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The Stress of Perfection

By Blogger
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I like everything to be “just so;” do you?

Here’s a good example: when I was writing my book, Cancer for Two, I hired a book consultant to help me do it right the first time. We spent (are you ready for this?) FOUR HOURS on the phone, fine-tuning the wording on the back cover. This wasn’t starting from scratch, but rather with the result from the previous conversation about the back cover!

I have spent hours and hours working on the wording for a tri-fold brochure about The Patient/Partner Project, and even more hours on the wording and format of “Coping Guides,” which are in the form of bookmarks that I provide at no cost to cancer clinics around the country.

Gee, do you think that’s stressful? Uh… yes, it is!

A lot of us tend to put way more energy into things than we need to. I have a friend who used to date a woman that wouldn’t allow anyone to see her without her makeup… including him! How stressful it must have been for her to get up in the morning and run to the bathroom before anyone saw her.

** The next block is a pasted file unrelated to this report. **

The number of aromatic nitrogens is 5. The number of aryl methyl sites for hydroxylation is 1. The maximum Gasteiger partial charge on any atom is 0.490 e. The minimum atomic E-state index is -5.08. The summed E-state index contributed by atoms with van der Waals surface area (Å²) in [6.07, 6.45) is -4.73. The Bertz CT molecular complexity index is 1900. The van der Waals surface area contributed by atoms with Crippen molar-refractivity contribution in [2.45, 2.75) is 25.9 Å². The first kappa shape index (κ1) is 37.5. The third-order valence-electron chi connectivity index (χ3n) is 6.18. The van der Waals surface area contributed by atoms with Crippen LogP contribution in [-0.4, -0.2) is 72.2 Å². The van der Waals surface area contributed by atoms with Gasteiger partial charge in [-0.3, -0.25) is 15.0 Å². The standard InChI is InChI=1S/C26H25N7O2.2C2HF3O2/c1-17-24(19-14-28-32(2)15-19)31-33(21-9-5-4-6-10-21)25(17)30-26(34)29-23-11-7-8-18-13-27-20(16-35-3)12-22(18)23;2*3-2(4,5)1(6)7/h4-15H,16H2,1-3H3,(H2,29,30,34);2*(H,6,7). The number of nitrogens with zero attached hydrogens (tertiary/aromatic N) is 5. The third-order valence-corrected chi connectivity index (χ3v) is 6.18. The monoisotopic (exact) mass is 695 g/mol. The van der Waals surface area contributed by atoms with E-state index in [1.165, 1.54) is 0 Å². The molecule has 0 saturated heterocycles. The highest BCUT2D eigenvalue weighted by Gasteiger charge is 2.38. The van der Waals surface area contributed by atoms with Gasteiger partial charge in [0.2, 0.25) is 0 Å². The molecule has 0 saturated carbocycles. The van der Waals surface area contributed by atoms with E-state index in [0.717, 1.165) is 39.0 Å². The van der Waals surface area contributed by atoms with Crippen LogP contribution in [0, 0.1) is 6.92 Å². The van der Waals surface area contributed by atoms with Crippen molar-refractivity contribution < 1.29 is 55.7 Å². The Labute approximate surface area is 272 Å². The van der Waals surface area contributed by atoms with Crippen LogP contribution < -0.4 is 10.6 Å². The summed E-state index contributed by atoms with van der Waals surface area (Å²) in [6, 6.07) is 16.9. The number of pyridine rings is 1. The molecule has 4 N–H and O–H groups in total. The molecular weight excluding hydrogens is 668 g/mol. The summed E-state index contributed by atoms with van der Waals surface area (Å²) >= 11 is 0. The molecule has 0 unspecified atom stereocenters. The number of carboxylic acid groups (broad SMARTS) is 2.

Let’s get a grip, people! If you are in a stressful situation such as dealing with a serious illness, you need to shed as much baggage as possible. Let’s start with this obsession we have with making everything perfect.

The good news is that it is something over which we have control. When dealing with a life challenge there are things you can control and things you can’t. When we worry and focus on things we cannot control, the stress we generate is gi-normous. Perfectionism is something that we CAN control, so control it!

It is very common to get lost in the details and lose sight of the big picture. Remember that the 80% rule applies to most of these situations: 80% of the result will only require 20% of the effort; the remaining 20% of the result ends up requiring 80% of the effort! Alan Weiss, a world-famous consultant and mentor, deals with this sort of thing with his clients. He says, “Life is about success, not perfection. When you’re 80% there, stop and move on. The extra energy you spend will only result in a 20% improvement.”

When you really start getting into it, who’s to say when you are 100% there?

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We value and respect our HERWriters' experiences, but everyone is different. Many of our writers are speaking from personal experience, and what's worked for them may not work for you. Their articles are not a substitute for medical advice, although we hope you can gain knowledge from their insight.